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Israeli Settlement Controversy Leads Scarlett Johansson to Quit Oxfam, Stick With SodaStream

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  • Scarlett Johansson
    (Photo: REUTERS/Alessandro Bianchi)
    Cast member Scarlett Johansson arrives for a red carpet event for the movie "Her" at the Rome Film Festival, November 10, 2013.
  • SodaStream
    (Photo: REUTERS/Ammar Awad)
    Employees pack boxes of the SodaStream product at the factory in the West Bank Jewish settlement of Maale Adumim January 28, 2014.
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By Napp Nazworth, Christian Post Reporter
January 30, 2014|12:01 pm

Actress Scarlett Johansson announced Thursday she left her role as an ambassador for the humanitarian group Oxfam International, a position she held for eight years. Her ad campaign for SodaStream, which will air during Sunday's Super Bowl, was at odds with Oxfam's policies regarding business deals with companies that do business with Israeli settlements in the West Bank.

"Scarlett Johansson has respectfully decided to end her ambassador role with Oxfam after eight years," a spokesperson for the actress said. "She and Oxfam have a fundamental difference of opinion in regards to the boycott, divestment and sanctions movement. She is very proud of her accomplishments and fundraising efforts during her tenure with Oxfam."

Johansson has recently been in ads for SodaStream, a company that makes at-home soda machines. The company has a factory in Ma'aleh Adumim, a Jewish settlement in the West Bank.

A number of pro-Palestinian groups had contacted Oxfam to complain about Johansson's association, according the The Jerusalem Post.

In a statement, Oxfam said it accepts Johansson's decision and is "grateful for her many contributions," but her work with SodaStream is incompatible with her Oxfam role.

"While Oxfam respects the independence of our ambassadors," Oxfam said, "Ms. Johansson's role promoting the company SodaStream is incompatible with her role as an Oxfam Global Ambassador.

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"Oxfam believes that businesses, such as SodaStream, that operate in settlements further the ongoing poverty and denial of rights of the Palestinian communities that we work to support."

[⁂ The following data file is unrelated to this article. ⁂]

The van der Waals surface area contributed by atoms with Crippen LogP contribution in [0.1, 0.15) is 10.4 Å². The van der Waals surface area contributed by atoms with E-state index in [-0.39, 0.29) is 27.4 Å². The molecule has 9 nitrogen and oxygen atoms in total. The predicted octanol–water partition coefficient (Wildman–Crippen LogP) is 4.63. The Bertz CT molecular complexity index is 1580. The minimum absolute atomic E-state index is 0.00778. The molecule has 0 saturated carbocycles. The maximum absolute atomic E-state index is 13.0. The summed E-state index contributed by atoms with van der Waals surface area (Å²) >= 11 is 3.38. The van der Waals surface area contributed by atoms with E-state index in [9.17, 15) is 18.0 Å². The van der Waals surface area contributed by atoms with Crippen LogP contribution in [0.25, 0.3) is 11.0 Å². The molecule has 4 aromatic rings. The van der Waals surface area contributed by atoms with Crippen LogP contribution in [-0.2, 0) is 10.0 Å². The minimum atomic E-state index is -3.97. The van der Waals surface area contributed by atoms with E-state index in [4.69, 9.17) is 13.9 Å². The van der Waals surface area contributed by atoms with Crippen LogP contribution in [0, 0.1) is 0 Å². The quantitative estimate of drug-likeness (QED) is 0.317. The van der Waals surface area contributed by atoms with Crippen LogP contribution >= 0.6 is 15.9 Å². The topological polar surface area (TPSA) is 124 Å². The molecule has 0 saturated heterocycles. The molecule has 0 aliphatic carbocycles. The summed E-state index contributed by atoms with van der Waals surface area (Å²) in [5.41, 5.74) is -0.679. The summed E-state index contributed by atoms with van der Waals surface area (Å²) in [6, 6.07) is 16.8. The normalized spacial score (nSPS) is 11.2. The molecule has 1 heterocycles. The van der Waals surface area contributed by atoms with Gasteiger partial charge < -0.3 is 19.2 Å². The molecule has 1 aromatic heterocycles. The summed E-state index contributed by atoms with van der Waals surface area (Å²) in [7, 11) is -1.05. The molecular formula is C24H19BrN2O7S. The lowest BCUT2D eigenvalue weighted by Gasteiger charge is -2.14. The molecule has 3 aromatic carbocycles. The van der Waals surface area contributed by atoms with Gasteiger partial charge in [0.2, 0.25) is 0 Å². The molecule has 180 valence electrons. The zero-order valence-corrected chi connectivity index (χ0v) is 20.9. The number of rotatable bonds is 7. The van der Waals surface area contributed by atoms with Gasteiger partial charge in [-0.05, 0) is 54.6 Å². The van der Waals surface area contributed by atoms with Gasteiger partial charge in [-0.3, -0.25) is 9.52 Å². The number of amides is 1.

Johansson first responded to the controversy last Friday in a statement to The Huffington Post. In that statement, she argued that her work with Oxfam was not inconsistent with her work for SodaStream, and did not suggest she would leave Oxfam: "I stand behind the SodaStream product and am proud of the work that I have accomplished at Oxfam as an Ambassador for over 8 years."

The company's West Bank factory employs both Israelis and Palestinians, she added, pays them the same wages, and provides one of the highest wages for Palestinians in the region.

"I remain a supporter of economic cooperation and social interaction between a democratic Israel and Palestine," she wrote. "SodaStream is a company that is not only committed to the environment but to building a bridge to peace between Israel and Palestine, supporting neighbors working alongside each other, receiving equal pay, equal benefits and equal rights.

"That is what is happening in their Ma'ale Adumim factory every working day. As part of my efforts as an Ambassador for Oxfam, I have witnessed first-hand that progress is made when communities join together and work alongside one another and feel proud of the outcome of that work in the quality of their product and work environment, in the pay they bring home to their families and in the benefits they equally receive."

Among her many films, Johansson starred as Black Widow in 2012's superhero blockbuster "The Avengers." She will reprise the role in a sequel due in 2015.

Contact: napp.nazworth@christianpost.com, @NappNazworth (Twitter)
 

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